A historic educational partnership recently formed between MTSU, the U.S. Army and the U.S. Marine Corps will explore how to add low-cost hardware and software to existing small robots so that Raven unmanned aircraft could be used as an eye-in-the-sky relay.
From facilitating missile strikes on terrorists to keeping soldiers from harm's way by defusing IED's in war zones, unmanned aerial and ground vehicles have transitioned from Hollywood scripts to military necessities.
But the technology surrounding these tools holds greater possibilities within and beyond the battlefield, and Middle Tennessee State University will be at the forefront of that research by partnering with the military to explore ways to improve and expand use of this technology, including commercially.
"Imagine a small unmanned aircraft directing a ground robot where to spot-spray agricultural fields for weeds in real time," said Mark Blanks, interim director of the MTSU Unmanned Aerial Systems program. "Or imagine an unmanned ground vehicle providing a closer look at an object identified by an aircraft."
A historic educational partnership recently formed between MTSU, the U.S. Army and the U.S. Marine Corps will explore how to add low-cost hardware and software to existing small robots so that Raven unmanned aircraft could be used as an eye-in-the-sky relay. The pact will allow for the study of ways robots on the ground can be used in concert with unmanned vehicles in the air.
To watch video of the partnership announcement on YouTube, visit http://youtu.be/u0_w9lAL6ug.
Research at the MTSU Farm in Lascassas using robotic and unmanned aerial systems may be one of the initial opportunities the partnership. The agreement allows the Robotic Systems Joint Project Office "to loan and transfer research equipment to MTSU." The Robotic Systems Joint Project Office is headquartered in Warren, Mich., with a satellite office at Redstone Arsenal, and is jointly operated by the Army and Marines.
Additionally, the partnership allows the Army and Marines to assist in the development of courses and materials for MTSU, and involve faculty and students in defense laboratory research projects.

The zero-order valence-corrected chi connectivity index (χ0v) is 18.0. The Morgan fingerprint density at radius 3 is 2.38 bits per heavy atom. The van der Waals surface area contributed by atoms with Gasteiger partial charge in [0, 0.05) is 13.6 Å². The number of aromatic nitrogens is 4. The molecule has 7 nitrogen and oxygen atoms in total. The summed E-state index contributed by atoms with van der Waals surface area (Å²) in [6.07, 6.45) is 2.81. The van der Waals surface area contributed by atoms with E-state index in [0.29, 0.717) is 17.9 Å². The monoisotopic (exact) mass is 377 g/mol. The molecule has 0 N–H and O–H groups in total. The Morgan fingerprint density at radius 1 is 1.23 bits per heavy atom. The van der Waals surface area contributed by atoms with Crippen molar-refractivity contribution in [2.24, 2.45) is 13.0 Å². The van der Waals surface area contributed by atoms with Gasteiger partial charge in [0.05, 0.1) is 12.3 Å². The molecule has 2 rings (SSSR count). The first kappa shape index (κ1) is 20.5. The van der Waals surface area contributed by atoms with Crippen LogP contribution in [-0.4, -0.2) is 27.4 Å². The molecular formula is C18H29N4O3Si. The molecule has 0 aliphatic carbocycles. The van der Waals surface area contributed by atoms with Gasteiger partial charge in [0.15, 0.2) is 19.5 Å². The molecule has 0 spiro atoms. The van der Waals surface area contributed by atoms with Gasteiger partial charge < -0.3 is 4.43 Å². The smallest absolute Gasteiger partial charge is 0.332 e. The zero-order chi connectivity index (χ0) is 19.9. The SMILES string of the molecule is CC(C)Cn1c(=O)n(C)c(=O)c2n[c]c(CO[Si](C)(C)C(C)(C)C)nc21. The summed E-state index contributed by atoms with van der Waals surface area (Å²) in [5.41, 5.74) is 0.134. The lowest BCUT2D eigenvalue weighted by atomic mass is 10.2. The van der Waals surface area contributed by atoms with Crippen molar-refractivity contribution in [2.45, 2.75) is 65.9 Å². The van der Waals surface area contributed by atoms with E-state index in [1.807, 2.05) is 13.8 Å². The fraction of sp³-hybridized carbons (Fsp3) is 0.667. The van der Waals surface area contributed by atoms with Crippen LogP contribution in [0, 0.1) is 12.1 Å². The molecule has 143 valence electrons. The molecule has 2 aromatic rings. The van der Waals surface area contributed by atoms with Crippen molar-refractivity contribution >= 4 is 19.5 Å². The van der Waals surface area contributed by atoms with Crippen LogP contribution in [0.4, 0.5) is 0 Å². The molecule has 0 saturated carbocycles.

MTSU President Sidney A. McPhee and the Army's Lt. Col. Nick Kioutas recently signed the formal agreement at the Murfreesboro campus. Four students, a military Raven unmanned vehicle, the iRobot PackBot 500 system and other unmanned vehicles participated in a demonstration to media and others attending the announcement - the first of its kind between MTSU and the Army and Marines.
It comes one year after the University and Army entered into another unique partnership to support MTSU's educational and research efforts into the Army's remote-controlled Raven aircraft.
"It's awesome," Brent Taylor, a senior aerospace administration and business double major from Fort Campbell, Ky., said of the technology and research possibilities for students. "I stumbled into it in an unmanned aircraft systems class last fall and then (fellow student) Brett Bornhoft mentioned the unmanned systems club.
"A year later, we've already advanced up to two partnerships and received a special projects grant funding from the MTSU Foundation that was given to us earlier this year that will allow us purchase things like the robots and the technology that goes with them."
Such advances would increase the range and utility of the robots and build on the University's continued pursuits in scientific research by students and faculty.
"Our partnership provides us the opportunity to enhance the capabilities of today's soldier and tomorrow's commercial markets," Blanks said.
Pending FAA approval and with many unknowns surrounding the project, unmanned ground vehicles and aircraft potentially could be used in agricultural applications including:
• inspection of an irrigation pump with its camera;
• an unmanned spraying system for herbicides, pesticides, fertilizer, etc.;
• selectively removing invasive weeds from a high-value crop such as vineyards; and